Samantha Crain 

The Confiscation

This eerie five-song EP is one of the most disarming releases you're likely to hear this year. Recorded by a rural Oklahoma Choctaw folk singer in a voice that sounds like an old-timey twist on Björk's erratic warble, Crain's literate songs are Southern Gothic dark, themed on disaster, despair, and the margin between betrayal and redemption. Originally released in 2007, this reissue is fashioned as a novella, with cover art mimicking a lavishly bound volume. Crain's foreboding lyrics drag across the meters, stretching and compressing words, spookily repeating self-accusing phrases in sing-song (I did something wrong, I did something wrong ...), and adding chilling high notes as punctuation.

The opening track follows a preacher whose pursuit of a child molester ends in a riverside baptismal drowning. Crain evokes the misdeeds in couplets, first Little girls playing in the river/When he finds them the rest makes me shiver, and then The preacher holds him down when his feet won't reach the ground/And he waits for judgment to come. She's equally adept at painting a relationship that's dissipated but not ended, likening herself to forgotten pocket change in an old winter coat, and realizing that she and her soon-to-be-former hate that we share the same air. She seeks a new connection on "In Smithereens, the Search for Affinity," but by the song cycle's end she's thinking back to the day my own hand ripped out my own heart.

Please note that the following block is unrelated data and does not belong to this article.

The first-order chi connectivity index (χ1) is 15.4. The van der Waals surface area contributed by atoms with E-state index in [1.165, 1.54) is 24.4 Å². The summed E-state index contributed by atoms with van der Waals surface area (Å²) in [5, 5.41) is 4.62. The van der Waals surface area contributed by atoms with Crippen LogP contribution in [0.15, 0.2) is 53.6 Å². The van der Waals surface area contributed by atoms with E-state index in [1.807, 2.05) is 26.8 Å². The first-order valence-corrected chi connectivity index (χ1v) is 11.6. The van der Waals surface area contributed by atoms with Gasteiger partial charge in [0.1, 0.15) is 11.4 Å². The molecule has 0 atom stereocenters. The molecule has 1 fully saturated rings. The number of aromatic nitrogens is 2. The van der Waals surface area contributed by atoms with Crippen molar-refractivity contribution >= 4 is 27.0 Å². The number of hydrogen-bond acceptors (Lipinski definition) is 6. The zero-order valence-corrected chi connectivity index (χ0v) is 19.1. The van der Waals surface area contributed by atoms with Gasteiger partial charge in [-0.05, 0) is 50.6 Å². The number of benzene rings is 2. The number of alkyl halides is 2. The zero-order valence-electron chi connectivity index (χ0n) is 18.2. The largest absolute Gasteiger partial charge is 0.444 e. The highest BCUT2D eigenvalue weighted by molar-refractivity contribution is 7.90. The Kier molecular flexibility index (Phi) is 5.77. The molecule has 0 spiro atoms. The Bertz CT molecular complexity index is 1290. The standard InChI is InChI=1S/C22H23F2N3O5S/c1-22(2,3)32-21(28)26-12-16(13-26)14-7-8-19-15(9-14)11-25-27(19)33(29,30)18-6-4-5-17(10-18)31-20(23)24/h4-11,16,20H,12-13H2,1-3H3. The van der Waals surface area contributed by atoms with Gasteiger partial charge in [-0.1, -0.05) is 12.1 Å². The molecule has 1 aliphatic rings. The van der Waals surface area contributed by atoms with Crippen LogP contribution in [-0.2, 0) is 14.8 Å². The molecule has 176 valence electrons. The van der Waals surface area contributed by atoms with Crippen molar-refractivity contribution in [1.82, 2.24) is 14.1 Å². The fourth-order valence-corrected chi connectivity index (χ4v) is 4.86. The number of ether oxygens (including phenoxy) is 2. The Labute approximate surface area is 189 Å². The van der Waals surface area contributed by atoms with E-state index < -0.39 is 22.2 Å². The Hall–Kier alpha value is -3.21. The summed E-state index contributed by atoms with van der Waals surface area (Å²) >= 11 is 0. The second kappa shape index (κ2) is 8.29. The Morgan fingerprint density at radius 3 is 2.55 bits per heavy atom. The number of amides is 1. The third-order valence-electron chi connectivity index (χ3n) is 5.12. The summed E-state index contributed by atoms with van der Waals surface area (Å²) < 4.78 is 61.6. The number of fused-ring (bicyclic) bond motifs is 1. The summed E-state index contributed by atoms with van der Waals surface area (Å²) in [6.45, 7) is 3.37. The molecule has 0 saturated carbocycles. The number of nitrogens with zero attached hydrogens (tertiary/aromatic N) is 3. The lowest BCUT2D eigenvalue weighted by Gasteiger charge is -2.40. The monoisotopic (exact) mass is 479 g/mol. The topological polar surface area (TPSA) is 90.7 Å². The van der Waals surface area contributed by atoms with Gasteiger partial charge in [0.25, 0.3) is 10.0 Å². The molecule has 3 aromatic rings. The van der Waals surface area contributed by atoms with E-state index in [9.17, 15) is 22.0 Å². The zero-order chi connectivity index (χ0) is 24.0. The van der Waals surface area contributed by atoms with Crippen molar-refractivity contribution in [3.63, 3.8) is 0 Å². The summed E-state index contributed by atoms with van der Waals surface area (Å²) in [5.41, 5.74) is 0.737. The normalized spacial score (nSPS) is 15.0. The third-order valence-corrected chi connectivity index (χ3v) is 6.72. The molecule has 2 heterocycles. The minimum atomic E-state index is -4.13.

Produced by Joey Lemon, of the Chicago-based band Berry, the arrangements provide brooding strums of acoustic and electric guitars, lightly played drums and bass, and the occasional harmonica, tambourine, or vocal harmony. The disc's tracks segue without gaps, deepening the emotional pull by sewing the songs together into a tragic narrative of physically linked chapters. The combination of idiosyncratic vocals, ominous lyrics, and moody arrangements create a supernatural air that's fully realized in only five songs and 21 minutes. (Ramseur Records)


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